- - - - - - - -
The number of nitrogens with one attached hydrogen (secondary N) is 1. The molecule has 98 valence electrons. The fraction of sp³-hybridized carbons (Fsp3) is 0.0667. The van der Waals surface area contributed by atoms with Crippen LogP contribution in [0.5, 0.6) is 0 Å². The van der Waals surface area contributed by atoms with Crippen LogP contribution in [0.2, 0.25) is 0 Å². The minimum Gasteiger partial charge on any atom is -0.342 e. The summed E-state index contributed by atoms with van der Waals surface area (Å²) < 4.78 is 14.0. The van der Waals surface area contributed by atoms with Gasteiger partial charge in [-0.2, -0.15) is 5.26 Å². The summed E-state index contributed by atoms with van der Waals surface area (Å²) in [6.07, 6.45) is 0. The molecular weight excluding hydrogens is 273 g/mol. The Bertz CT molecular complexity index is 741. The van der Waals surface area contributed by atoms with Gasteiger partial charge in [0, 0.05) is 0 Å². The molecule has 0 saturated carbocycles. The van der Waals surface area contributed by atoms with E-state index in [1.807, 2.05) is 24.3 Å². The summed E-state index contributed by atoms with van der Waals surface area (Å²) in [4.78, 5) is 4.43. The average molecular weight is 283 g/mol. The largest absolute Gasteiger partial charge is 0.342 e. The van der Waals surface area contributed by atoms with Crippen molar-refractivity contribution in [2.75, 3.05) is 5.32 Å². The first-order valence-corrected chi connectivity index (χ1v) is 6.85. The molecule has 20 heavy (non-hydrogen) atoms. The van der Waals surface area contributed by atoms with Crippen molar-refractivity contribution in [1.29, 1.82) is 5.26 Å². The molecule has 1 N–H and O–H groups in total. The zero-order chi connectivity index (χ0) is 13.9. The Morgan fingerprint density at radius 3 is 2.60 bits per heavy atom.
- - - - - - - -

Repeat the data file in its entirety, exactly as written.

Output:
The number of nitrogens with one attached hydrogen (secondary N) is 1. The molecule has 98 valence electrons. The fraction of sp³-hybridized carbons (Fsp3) is 0.0667. The van der Waals surface area contributed by atoms with Crippen LogP contribution in [0.5, 0.6) is 0 Å². The van der Waals surface area contributed by atoms with Crippen LogP contribution in [0.2, 0.25) is 0 Å². The minimum Gasteiger partial charge on any atom is -0.342 e. The summed E-state index contributed by atoms with van der Waals surface area (Å²) < 4.78 is 14.0. The van der Waals surface area contributed by atoms with Gasteiger partial charge in [-0.2, -0.15) is 5.26 Å². The summed E-state index contributed by atoms with van der Waals surface area (Å²) in [6.07, 6.45) is 0. The molecular weight excluding hydrogens is 273 g/mol. The Bertz CT molecular complexity index is 741. The van der Waals surface area contributed by atoms with Gasteiger partial charge in [0, 0.05) is 0 Å². The molecule has 0 saturated carbocycles. The van der Waals surface area contributed by atoms with E-state index in [1.807, 2.05) is 24.3 Å². The summed E-state index contributed by atoms with van der Waals surface area (Å²) in [4.78, 5) is 4.43. The average molecular weight is 283 g/mol. The largest absolute Gasteiger partial charge is 0.342 e. The van der Waals surface area contributed by atoms with Crippen molar-refractivity contribution in [2.75, 3.05) is 5.32 Å². The first-order valence-corrected chi connectivity index (χ1v) is 6.85. The molecule has 20 heavy (non-hydrogen) atoms. The van der Waals surface area contributed by atoms with Crippen molar-refractivity contribution in [1.29, 1.82) is 5.26 Å². The molecule has 1 N–H and O–H groups in total. The zero-order chi connectivity index (χ0) is 13.9. The Morgan fingerprint density at radius 3 is 2.60 bits per heavy atom.